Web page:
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Michael Cohen to testify behind closed doors at House Intelligence Committee following blockbuster public testimony

Michael Cohen will face more questions from lawmakers on Thursday when he appears before the House Intelligence Committee in a closed-door session.

(CNN) -- Michael Cohen will face more questions from lawmakers on Thursday when he appears before the House Intelligence Committee in a closed-door session, the final event in a three-day run of high-stakes testimony from President Donald Trump's former personal attorney and fixer.

The testimony comes on the heels of blockbuster public testimony from Cohen delivered in a televised hearing of the House Oversight Committee on Wednesday. During that hearing, Cohen harshly criticized the President and accused him of directing the crimes Cohen committed, while Trump's GOP allies worked to counter his criticisms and undermine his credibility, in part by pointing to the fact that he has pleaded guilty to previously lying to Congress about how long discussions of a Trump Tower project in Moscow extended into the 2016 campaign.

Read: Michael Cohen testifies to Trump's involvement in hush-money payments in fiery hearing

Cohen spoke on a range of subjects involving his dealings with Trump during his public testimony, from what Cohen described as Trump's involvement in hush-money payments to women to his knowledge of longtime confidant Roger Stone's efforts to contact WikiLeaks.

Cohen's appearance before the House Intelligence Committee will be a much quieter event due to the fact that it will take place behind closed doors. The session is expected to focus on topics related to the panel's investigation into Russia's interference in the 2016 presidential election and ties between Russia and Trump associates.

The White House has joined with Republican allies in attacking Cohen's credibility and dismissing what he has to say amid his testimony on the Hill. The White House said ahead of Tuesday's closed-door hearing that it was "laughable that anyone would take a convicted liar like Cohen at his word."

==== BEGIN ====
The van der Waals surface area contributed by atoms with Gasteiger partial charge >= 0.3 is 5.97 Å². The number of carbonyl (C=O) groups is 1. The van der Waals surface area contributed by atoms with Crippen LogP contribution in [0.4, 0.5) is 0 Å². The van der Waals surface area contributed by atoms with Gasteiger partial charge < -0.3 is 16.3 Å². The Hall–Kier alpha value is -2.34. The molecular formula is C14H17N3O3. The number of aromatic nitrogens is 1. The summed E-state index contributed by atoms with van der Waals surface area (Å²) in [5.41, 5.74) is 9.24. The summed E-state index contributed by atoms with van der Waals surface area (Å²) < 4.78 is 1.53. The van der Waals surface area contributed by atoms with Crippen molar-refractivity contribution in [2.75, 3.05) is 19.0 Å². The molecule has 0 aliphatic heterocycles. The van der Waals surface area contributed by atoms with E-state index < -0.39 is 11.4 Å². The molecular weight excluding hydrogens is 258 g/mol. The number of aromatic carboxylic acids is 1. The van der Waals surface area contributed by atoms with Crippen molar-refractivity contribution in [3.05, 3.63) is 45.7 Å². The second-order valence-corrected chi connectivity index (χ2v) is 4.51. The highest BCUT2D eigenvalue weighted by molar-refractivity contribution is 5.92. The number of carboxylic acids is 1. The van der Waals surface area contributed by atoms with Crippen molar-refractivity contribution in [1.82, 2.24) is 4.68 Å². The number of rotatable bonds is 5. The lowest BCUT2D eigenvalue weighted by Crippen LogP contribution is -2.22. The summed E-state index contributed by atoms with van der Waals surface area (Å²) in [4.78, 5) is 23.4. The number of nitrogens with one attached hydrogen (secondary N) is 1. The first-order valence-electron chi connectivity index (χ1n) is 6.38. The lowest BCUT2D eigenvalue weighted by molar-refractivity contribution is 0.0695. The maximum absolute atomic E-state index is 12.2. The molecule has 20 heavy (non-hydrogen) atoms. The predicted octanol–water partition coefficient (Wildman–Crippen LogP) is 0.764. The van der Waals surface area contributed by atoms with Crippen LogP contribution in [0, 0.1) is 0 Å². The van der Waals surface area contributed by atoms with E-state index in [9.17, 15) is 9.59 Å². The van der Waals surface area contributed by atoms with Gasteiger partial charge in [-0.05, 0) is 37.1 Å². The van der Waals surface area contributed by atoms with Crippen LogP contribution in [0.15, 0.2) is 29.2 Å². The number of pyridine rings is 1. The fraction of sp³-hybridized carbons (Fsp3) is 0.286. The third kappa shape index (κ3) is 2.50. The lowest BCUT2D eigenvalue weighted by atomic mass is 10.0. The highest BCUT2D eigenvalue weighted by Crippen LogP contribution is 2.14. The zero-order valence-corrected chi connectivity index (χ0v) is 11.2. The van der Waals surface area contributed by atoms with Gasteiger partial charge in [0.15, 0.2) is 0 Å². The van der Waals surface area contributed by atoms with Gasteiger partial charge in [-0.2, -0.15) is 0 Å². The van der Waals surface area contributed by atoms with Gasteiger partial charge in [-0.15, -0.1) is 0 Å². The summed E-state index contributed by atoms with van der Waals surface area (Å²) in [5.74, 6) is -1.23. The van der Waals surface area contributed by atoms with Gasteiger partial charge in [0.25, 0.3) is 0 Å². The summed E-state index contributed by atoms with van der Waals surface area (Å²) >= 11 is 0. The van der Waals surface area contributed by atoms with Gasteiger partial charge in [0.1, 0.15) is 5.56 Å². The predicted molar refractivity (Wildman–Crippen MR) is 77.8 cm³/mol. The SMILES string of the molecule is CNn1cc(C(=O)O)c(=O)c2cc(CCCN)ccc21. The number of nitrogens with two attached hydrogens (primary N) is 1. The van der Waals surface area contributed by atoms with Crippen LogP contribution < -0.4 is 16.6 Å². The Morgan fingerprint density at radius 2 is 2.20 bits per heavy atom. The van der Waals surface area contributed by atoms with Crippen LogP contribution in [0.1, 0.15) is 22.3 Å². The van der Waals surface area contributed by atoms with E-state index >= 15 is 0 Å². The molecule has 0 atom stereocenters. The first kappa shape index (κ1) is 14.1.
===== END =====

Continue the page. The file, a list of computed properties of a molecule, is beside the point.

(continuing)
Democratic Rep. Adam Schiff, the chair of the House Intelligence Committee, has previewed some of the questions he is interested in asking of Cohen, including who might have known that he was giving false testimony to Congress.

"Why the false statements before our committee when he first appeared and did they go beyond what he told us about Moscow Trump Tower into other areas as well? Who would have been aware of the false testimony he was giving?" Schiff asked in an interview on ABC News' "This Week" in response to a question about what he wants to find out from Cohen when he appears before the committee.

"What other light can he shed now that he's cooperating on issues of obstruction of justice or collusion? What more can he tell us about the Trump Tower New York meeting or any other issues relevant to our investigation? We think he has a lot to offer," Schiff said.

Cohen's Capitol Hill testimony may be one of the last chances that lawmakers and the public have to hear from the President's ally turned adversary before he reports to prison.

Cohen is scheduled to begin a three-year prison sentence on May 6, a date that was pushed back by two months in part because his lawyer requested more time for Cohen to prepare for his congressional testimony.

He was sentenced in December for tax crimes, campaign finance violations tied to hush money payments to women and lying to Congress during his 2017 testimony about how long negotiations for a Trump Tower Moscow extended into the 2016 campaign.

Earlier in the week, Cohen appeared before the Senate Intelligence Committee for another closed-door session, testifying for roughly nine hours on Tuesday.

The main event, however, came on Wednesday with Cohen's public testimony before the House Oversight Committee.

In a fiery televised hearing, Cohen called Trump "a racist," "a conman" and "a cheat." He alleged that Trump had knowledge of Stone's efforts to reach out to WikiLeaks ahead of the release of hacked Democratic emails during the 2016 campaign and discussed Trump's alleged involvement in hush-money payments to women. Cohen told the committee that there was "no doubt in his mind" that Trump knew he was paying Cohen for "hush money payments."

Cohen provided new details claiming Trump was heavily involved in the pursuit of the Trump Tower Moscow project in 2016.

"To be clear, Mr. Trump knew of and directed the Trump Tower negotiations throughout the campaign and lied about it," Cohen said. "He lied about it because he never expected to win the election. He also lied about it because he stood to make hundreds of millions of dollars on the Moscow real estate project."

Cohen said that Trump did not "directly" tell him to lie to Congress, but that Trump would tell him personally and the public that he had "no business" with Russia, even as he was negotiating the Moscow project.

"In his way, he was telling me to lie," Cohen said.